Updated: February 14, 2019 12:12:39 am
In the past 10 years or so, fire accidents have taken place with disquieting regularity in several Indian cities. In the latest such incident, 17 people lost their lives to a blaze that swept through a five-storey hotel in Delhi. The fire that broke out in the early hours of Tuesday on the building’s first floor quickly traveled upwards and turned the hotel into a death trap — a majority of the victims died of suffocation. A little more than a year ago, in December 2017, 14 people were asphyxiated to death and more than 50 were injured when an inferno engulfed two restaurants in Mumbai’s Kamala Mills area. In 2016, 19 critically ill patients were consumed by a fire in a private hospital in Bhubaneswar. In 2010, nine people lost their lives to a fire in a multi-storeyed commercial complex in Bengaluru. In all these tragedies, one point is stark — fire-preparedness is a matter of shockingly low priority in most parts of the country.
Part Four of the National Building Code, which runs into more than 80 pages, has detailed directions on how to prevent fire hazards. Many states, including Delhi, also have their own fire-safety rules. But the increasing number of accidents invites serious questions about the processes of certification. In most parts of the country, a fire-safety inspection is, at best, a once-in-a-few-years affair. This means that after obtaining a licence, owners of shops, restaurants and other private buildings make changes in the sanctioned layout plans that very often compromise the fire-preparedness of their premises. This seems to have happened at the Delhi hotel. By all accounts, renovations undertaken in the hotel, after it received a no-objection certificate from the fire department in 2017, came in the way of evacuating the trapped guests. Moreover, its emergency exit was blocked when the fire broke out. The fire escape of the Kamala Mills restaurant complex in Bombay was similarly rendered dysfunctional by construction in defiance of safety regulations. The Bengaluru tragedy, too, could have been averted had the corridors leading to staircases not been encroached upon and the fire exits had been kept open.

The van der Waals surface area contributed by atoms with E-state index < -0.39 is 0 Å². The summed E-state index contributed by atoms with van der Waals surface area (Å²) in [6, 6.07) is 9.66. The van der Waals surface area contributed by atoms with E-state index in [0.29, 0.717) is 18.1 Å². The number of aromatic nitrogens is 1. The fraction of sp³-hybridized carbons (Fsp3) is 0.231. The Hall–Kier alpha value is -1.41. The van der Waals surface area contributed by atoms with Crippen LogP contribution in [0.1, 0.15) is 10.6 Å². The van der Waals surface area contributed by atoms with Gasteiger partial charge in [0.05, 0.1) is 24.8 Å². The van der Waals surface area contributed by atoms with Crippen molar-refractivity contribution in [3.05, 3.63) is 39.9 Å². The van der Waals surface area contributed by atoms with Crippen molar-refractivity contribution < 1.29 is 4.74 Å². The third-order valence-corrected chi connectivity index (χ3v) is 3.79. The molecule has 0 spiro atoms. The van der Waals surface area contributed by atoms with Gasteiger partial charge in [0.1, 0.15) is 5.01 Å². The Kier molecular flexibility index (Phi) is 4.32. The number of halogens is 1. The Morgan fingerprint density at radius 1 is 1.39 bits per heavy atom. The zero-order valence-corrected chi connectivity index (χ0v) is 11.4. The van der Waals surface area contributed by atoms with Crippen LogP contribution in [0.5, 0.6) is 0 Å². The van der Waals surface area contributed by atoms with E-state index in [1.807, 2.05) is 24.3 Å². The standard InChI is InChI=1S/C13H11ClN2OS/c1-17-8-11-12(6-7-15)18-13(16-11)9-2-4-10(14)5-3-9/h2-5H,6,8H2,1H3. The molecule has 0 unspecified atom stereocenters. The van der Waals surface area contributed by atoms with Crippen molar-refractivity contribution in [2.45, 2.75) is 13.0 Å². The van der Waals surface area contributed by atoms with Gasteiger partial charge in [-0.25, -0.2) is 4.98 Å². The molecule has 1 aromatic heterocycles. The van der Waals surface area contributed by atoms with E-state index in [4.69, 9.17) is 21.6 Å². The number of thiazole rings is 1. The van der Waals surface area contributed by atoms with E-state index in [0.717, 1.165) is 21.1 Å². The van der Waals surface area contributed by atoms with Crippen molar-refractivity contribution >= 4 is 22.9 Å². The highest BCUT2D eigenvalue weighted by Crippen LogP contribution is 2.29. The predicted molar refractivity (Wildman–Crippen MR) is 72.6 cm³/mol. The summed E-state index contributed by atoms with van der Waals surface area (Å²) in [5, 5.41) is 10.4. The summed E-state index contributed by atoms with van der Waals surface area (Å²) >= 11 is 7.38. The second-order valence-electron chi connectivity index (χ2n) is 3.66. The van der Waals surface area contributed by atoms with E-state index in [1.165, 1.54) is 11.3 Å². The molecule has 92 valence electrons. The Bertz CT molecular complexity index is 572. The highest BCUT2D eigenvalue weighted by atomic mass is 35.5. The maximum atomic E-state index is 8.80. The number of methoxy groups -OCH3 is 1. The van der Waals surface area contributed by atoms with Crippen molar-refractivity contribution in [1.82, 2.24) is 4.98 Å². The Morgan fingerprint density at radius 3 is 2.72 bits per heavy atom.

The FICCI-Pinkerton “India Risk Survey 2018”, draws attention to the “under-equipped fire services in the country”. A Union Ministry of Home Affairs-sponsored study in the same year came to the same conclusion. It found that of the 8,550 fire stations needed in the country, a little more than 2,000 are in place — a shortage of about 65 per cent. Urban areas alone require an additional 4,200 fire stations just to meet the minimum standard for response time, the study revealed. These areas will continue to be tinderboxes, waiting to explode, unless this shortfall is addressed and the country’s urban authorities have robust mechanisms to enforce fire safety regulations.
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